Diva Yoga


Wellness coach
January 04, 2021

Flexibility is the range of motion in a joint or group of joints or the ability to move joints effectively through a complete range of motion. Flexibility training includes stretching exercises to lengthen the muscles. Improving your flexibility can help you move more comfortably throughout the day. In a flexibility flow, you can include suryanamaskars as warm up and move on to a full body stretch sequence that includes holds in different positions like trikonasana, parsovottanasana, bhujangasana and so on.


  • releases muscles tension and stiffness
  • improve mobility and range of motion
  • prevent pain caused by tight muscles
  • get deeper into yoga postures
  • improve posture and balance
  • decrease risk of injuries
  • increase blood flow to the muscles
  • relieves back pain
  • calms the mind, releases stress and anxiety

This flow is a part of the Vinyasa traditional series.

The word “vinyasa” is translated as “arranging something in a special way,” in this case, yoga postures. Vinyasa means to move your body in a synchronised yoga flow with breath as the key.

Vinyasa Flow is the world’s most popular yoga form to develop a stronger mind-body connection, to strengthen the body and improve flexibility. It teaches us to cultivate an awareness that links each action to the next one on the mat and in our lives. It focuses on the flow between movements, rather than individual poses.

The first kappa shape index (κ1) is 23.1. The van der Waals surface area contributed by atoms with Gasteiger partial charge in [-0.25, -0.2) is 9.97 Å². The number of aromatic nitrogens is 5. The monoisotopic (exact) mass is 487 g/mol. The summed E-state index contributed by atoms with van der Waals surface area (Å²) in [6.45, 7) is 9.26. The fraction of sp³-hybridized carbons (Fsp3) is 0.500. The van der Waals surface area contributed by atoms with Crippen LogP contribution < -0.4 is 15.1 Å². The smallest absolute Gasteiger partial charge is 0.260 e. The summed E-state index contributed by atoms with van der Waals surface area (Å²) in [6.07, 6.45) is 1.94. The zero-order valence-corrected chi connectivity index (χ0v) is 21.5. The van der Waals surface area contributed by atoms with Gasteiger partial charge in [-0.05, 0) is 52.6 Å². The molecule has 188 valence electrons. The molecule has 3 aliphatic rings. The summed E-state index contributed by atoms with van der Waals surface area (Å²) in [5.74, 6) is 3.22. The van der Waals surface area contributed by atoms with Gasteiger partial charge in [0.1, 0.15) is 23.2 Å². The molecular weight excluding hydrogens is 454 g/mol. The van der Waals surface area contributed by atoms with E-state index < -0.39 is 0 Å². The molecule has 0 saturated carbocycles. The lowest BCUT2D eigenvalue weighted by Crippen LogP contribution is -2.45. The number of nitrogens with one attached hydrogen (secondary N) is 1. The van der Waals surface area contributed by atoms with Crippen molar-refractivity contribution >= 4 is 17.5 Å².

This popular, flowing style of yoga developed is a sort of "free-form" offshoot of the more methodical Ashtanga Yoga system. Ashtanga Yoga is a powerful and dynamic style of yoga developed in the 20th century by the guru, Sri K. Pattabhi Jois. Ashtanga incorporates the sequence of linked poses called a Vinyasa, but where Ashtanga has a strict structure and precise set of rules, Vinyasa Yoga is creative and exploratory.

Vinyasa Yoga contains many, if not all, of the poses included in the Ashtanga Yoga series, but it does not require its students to perform them in the same sequence. For example, in Ashtanga, students of Ashtanga are not allowed to move to the next series of poses without first mastering their current one. Vinyasa Yoga breaks those rules, often including poses from various Ashtanga sequences in one class.